It's Saturday night at El Cocinero, a chic rooftop bar that has arguably become Havana's hippest watering hole in the year since it opened, and there's no getting in without a reservation.
There are plenty of foreigners, but also not a few sharp-dressed Cubans lounging in the butterfly chairs, sipping $3 mojitos and talking art, culture and politics. It's an image that stands in stark contrast to common perceptions overseas of Communist Cuba as a poor country where nobody has the disposable income to blow on a night out.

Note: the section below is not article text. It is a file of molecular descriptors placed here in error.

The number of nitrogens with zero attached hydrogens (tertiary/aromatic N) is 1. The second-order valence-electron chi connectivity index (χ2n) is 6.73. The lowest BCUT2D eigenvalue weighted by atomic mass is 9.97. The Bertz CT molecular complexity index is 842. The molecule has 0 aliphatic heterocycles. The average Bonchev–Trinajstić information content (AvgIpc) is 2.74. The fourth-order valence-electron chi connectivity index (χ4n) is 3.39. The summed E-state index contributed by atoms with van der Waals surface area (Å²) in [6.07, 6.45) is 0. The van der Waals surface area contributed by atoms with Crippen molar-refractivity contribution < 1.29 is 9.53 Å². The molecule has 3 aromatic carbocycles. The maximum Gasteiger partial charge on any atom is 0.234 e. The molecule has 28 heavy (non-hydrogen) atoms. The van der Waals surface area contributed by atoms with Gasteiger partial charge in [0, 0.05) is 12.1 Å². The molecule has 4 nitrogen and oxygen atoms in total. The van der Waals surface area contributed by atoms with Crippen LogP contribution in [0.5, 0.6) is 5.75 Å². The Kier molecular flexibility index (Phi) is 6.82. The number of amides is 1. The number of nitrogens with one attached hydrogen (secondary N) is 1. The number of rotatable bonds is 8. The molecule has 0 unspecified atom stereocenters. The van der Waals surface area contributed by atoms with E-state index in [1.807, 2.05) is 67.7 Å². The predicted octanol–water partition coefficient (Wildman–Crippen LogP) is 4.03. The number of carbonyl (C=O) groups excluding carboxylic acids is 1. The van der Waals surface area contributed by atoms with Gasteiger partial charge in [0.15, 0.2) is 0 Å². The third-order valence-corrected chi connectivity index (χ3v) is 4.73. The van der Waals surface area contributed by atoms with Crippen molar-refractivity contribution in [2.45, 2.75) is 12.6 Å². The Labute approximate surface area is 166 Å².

"Where they get the money from, I don't know, and I don't have a crystal ball," said one of the Cubans at the bar, Lilian Triana, a 31-year-old economist who works for the local offices of Venezuela's state oil company PDVSA. She suggested some may have relatives sending money from abroad.